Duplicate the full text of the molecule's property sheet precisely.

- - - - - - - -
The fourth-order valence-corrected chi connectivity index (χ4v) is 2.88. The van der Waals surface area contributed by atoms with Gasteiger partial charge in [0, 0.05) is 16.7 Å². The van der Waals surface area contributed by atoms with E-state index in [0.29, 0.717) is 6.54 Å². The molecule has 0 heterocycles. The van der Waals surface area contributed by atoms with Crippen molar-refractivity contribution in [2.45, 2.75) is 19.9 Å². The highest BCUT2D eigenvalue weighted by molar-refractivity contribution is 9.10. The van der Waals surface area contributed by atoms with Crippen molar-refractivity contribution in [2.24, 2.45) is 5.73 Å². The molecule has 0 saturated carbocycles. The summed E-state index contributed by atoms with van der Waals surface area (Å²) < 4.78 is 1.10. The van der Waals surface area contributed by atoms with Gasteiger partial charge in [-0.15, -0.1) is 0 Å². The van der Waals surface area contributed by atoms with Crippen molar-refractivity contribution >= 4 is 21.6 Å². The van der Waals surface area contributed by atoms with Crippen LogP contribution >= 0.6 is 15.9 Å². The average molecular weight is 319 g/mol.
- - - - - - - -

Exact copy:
The fourth-order valence-corrected chi connectivity index (χ4v) is 2.88. The van der Waals surface area contributed by atoms with Gasteiger partial charge in [0, 0.05) is 16.7 Å². The van der Waals surface area contributed by atoms with E-state index in [0.29, 0.717) is 6.54 Å². The molecule has 0 heterocycles. The van der Waals surface area contributed by atoms with Crippen molar-refractivity contribution in [2.45, 2.75) is 19.9 Å². The highest BCUT2D eigenvalue weighted by molar-refractivity contribution is 9.10. The van der Waals surface area contributed by atoms with Crippen molar-refractivity contribution in [2.24, 2.45) is 5.73 Å². The molecule has 0 saturated carbocycles. The summed E-state index contributed by atoms with van der Waals surface area (Å²) < 4.78 is 1.10. The van der Waals surface area contributed by atoms with Gasteiger partial charge in [-0.15, -0.1) is 0 Å². The van der Waals surface area contributed by atoms with Crippen molar-refractivity contribution >= 4 is 21.6 Å². The van der Waals surface area contributed by atoms with Crippen LogP contribution >= 0.6 is 15.9 Å². The average molecular weight is 319 g/mol.